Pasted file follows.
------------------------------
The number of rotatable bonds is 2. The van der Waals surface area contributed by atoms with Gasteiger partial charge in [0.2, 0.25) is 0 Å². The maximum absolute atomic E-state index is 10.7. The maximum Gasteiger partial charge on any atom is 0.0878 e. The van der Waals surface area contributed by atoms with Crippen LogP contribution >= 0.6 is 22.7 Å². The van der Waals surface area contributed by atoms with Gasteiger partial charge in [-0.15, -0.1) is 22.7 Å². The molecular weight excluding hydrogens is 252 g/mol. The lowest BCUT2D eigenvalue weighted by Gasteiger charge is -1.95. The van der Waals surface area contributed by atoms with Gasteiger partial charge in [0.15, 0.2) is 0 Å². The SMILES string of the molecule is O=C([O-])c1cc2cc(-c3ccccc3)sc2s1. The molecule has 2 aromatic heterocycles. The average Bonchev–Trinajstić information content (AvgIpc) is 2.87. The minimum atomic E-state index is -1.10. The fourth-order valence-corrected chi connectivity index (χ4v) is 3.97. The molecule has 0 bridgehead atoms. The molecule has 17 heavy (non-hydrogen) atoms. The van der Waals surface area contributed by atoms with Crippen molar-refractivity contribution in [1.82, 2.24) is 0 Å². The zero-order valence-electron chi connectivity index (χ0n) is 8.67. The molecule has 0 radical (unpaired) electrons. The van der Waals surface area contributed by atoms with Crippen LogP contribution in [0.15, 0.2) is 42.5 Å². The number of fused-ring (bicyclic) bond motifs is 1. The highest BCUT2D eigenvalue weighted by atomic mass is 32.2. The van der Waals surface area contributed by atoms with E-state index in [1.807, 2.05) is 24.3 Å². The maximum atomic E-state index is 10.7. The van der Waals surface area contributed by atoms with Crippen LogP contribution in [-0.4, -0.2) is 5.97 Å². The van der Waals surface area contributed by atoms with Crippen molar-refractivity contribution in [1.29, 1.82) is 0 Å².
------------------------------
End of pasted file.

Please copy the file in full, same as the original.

The number of rotatable bonds is 2. The van der Waals surface area contributed by atoms with Gasteiger partial charge in [0.2, 0.25) is 0 Å². The maximum absolute atomic E-state index is 10.7. The maximum Gasteiger partial charge on any atom is 0.0878 e. The van der Waals surface area contributed by atoms with Crippen LogP contribution >= 0.6 is 22.7 Å². The van der Waals surface area contributed by atoms with Gasteiger partial charge in [-0.15, -0.1) is 22.7 Å². The molecular weight excluding hydrogens is 252 g/mol. The lowest BCUT2D eigenvalue weighted by Gasteiger charge is -1.95. The van der Waals surface area contributed by atoms with Gasteiger partial charge in [0.15, 0.2) is 0 Å². The SMILES string of the molecule is O=C([O-])c1cc2cc(-c3ccccc3)sc2s1. The molecule has 2 aromatic heterocycles. The average Bonchev–Trinajstić information content (AvgIpc) is 2.87. The minimum atomic E-state index is -1.10. The fourth-order valence-corrected chi connectivity index (χ4v) is 3.97. The molecule has 0 bridgehead atoms. The molecule has 17 heavy (non-hydrogen) atoms. The van der Waals surface area contributed by atoms with Crippen molar-refractivity contribution in [1.82, 2.24) is 0 Å². The zero-order valence-electron chi connectivity index (χ0n) is 8.67. The molecule has 0 radical (unpaired) electrons. The van der Waals surface area contributed by atoms with Crippen LogP contribution in [0.15, 0.2) is 42.5 Å². The number of fused-ring (bicyclic) bond motifs is 1. The highest BCUT2D eigenvalue weighted by atomic mass is 32.2. The van der Waals surface area contributed by atoms with E-state index in [1.807, 2.05) is 24.3 Å². The maximum atomic E-state index is 10.7. The van der Waals surface area contributed by atoms with Crippen LogP contribution in [-0.4, -0.2) is 5.97 Å². The van der Waals surface area contributed by atoms with Crippen molar-refractivity contribution in [1.29, 1.82) is 0 Å².